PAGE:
Automobile law in Japan has improved air quality

air
Credit: CC0 Public Domain

A law passed in Japan in 1992 aimed to improve urban air quality by banning vehicles that violated certain emission standards from being registered in designated areas. A new study published in Contemporary Economic Policy provides evidence that the intervention reduced emissions, contributing to air quality improvements in metropolitan regions.

The law has been controversial because of its expense to owners of non-compliant vehicles and because of its unclear benefit. The study suggests that the law led to a 3% to 6% reduction in the monthly average ambient concentration of nitrogen dioxide over more than two decades, yielding benefits equal to about US $104 million as a result of reduced mortality from .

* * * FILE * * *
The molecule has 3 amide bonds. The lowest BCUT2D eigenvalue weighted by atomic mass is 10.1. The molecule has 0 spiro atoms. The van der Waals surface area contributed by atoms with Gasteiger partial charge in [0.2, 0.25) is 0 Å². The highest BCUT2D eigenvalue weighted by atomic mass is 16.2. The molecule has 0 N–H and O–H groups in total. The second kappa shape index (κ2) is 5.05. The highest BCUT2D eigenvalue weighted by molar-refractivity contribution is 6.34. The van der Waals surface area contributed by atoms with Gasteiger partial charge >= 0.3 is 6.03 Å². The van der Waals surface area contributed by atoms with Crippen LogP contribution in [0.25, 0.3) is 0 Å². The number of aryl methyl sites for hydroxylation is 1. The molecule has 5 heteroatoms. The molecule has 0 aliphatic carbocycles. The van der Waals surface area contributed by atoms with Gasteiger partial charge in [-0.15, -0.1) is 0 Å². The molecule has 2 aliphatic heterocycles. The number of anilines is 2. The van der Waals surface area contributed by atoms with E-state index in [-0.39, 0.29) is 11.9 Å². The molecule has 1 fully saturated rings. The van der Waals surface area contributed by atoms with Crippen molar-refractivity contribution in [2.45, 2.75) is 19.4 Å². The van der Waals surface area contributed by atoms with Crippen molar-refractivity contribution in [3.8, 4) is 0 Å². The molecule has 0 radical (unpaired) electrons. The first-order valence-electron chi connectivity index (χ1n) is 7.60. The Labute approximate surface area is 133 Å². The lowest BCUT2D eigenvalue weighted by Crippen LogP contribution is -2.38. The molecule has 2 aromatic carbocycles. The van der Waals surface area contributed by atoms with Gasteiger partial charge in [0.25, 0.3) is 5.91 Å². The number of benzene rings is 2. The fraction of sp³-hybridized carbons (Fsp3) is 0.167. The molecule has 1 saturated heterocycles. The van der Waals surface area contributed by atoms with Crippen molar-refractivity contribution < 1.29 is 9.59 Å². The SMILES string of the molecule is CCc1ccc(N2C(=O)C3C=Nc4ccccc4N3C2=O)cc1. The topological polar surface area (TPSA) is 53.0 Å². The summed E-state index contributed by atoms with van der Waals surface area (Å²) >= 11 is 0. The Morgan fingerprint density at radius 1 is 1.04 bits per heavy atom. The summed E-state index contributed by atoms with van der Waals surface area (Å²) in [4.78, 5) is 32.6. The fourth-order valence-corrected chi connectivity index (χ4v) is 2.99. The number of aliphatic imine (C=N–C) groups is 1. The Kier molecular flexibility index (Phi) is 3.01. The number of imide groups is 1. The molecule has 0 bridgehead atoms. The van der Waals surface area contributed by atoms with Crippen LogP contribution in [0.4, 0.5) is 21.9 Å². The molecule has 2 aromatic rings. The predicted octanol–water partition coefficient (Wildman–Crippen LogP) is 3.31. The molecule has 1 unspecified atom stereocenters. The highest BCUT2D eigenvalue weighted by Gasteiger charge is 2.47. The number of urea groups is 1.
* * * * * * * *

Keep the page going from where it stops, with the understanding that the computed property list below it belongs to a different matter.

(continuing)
"Japan's automobile law seems to work well, but to formally evaluate the validity of the law, full cost-benefit analyses would need to be undertaken," said corresponding author Shuhei Nishitatano, Ph.D., of Kwansei Gakuin University.


Explore further

Barcelona bans older, most polluting cars

More information: Shuhei Nishitateno et al, HAVE VEHICLE REGISTRATION RESTRICTIONS IMPROVED URBAN AIR QUALITY IN JAPAN?, Contemporary Economic Policy (2020). DOI: 10.1111/coep.12457
Provided by Wiley
Citation: Automobile law in Japan has improved air quality (2020, January 8) retrieved 24 September 2021 from https://phys.org/news/2020-01-automobile-law-japan-air-quality.html
This document is subject to copyright. Apart from any fair dealing for the purpose of private study or research, no part may be reproduced without the written permission. The content is provided for information purposes only.
6 shares

Feedback to editors